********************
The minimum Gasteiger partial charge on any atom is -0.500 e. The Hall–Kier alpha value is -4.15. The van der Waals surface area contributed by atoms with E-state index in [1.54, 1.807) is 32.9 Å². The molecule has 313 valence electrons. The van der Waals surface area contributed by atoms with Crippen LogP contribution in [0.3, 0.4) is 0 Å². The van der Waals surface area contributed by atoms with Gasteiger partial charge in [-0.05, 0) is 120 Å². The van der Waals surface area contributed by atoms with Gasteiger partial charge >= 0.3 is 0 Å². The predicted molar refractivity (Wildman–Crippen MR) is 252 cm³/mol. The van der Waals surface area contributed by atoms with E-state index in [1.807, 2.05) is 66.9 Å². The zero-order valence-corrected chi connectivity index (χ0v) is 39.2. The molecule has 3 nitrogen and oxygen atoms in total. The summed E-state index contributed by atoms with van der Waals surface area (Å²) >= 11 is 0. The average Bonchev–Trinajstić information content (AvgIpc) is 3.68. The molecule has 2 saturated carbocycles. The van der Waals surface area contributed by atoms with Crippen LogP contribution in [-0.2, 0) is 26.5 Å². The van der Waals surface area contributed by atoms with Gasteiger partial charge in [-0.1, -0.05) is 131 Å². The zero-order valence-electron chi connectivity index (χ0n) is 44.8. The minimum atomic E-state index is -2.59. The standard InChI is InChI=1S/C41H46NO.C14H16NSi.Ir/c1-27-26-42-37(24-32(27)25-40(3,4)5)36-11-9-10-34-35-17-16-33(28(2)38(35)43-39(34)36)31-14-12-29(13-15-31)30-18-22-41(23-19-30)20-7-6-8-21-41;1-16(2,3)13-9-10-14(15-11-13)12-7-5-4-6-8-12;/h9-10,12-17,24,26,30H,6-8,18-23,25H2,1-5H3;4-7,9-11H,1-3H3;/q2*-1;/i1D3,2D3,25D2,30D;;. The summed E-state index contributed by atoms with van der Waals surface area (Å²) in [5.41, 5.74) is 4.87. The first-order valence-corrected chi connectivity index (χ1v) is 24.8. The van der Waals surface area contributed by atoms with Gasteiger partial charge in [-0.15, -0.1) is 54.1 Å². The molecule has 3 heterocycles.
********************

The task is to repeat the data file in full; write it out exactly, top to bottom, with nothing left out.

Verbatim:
The minimum Gasteiger partial charge on any atom is -0.500 e. The Hall–Kier alpha value is -4.15. The van der Waals surface area contributed by atoms with E-state index in [1.54, 1.807) is 32.9 Å². The molecule has 313 valence electrons. The van der Waals surface area contributed by atoms with Crippen LogP contribution in [0.3, 0.4) is 0 Å². The van der Waals surface area contributed by atoms with Gasteiger partial charge in [-0.05, 0) is 120 Å². The van der Waals surface area contributed by atoms with Gasteiger partial charge >= 0.3 is 0 Å². The predicted molar refractivity (Wildman–Crippen MR) is 252 cm³/mol. The van der Waals surface area contributed by atoms with E-state index in [1.807, 2.05) is 66.9 Å². The zero-order valence-corrected chi connectivity index (χ0v) is 39.2. The molecule has 3 nitrogen and oxygen atoms in total. The summed E-state index contributed by atoms with van der Waals surface area (Å²) >= 11 is 0. The average Bonchev–Trinajstić information content (AvgIpc) is 3.68. The molecule has 2 saturated carbocycles. The van der Waals surface area contributed by atoms with Crippen LogP contribution in [-0.2, 0) is 26.5 Å². The van der Waals surface area contributed by atoms with Gasteiger partial charge in [-0.1, -0.05) is 131 Å². The zero-order valence-electron chi connectivity index (χ0n) is 44.8. The minimum atomic E-state index is -2.59. The standard InChI is InChI=1S/C41H46NO.C14H16NSi.Ir/c1-27-26-42-37(24-32(27)25-40(3,4)5)36-11-9-10-34-35-17-16-33(28(2)38(35)43-39(34)36)31-14-12-29(13-15-31)30-18-22-41(23-19-30)20-7-6-8-21-41;1-16(2,3)13-9-10-14(15-11-13)12-7-5-4-6-8-12;/h9-10,12-17,24,26,30H,6-8,18-23,25H2,1-5H3;4-7,9-11H,1-3H3;/q2*-1;/i1D3,2D3,25D2,30D;;. The summed E-state index contributed by atoms with van der Waals surface area (Å²) in [5.41, 5.74) is 4.87. The first-order valence-corrected chi connectivity index (χ1v) is 24.8. The van der Waals surface area contributed by atoms with Gasteiger partial charge in [-0.15, -0.1) is 54.1 Å². The molecule has 3 heterocycles.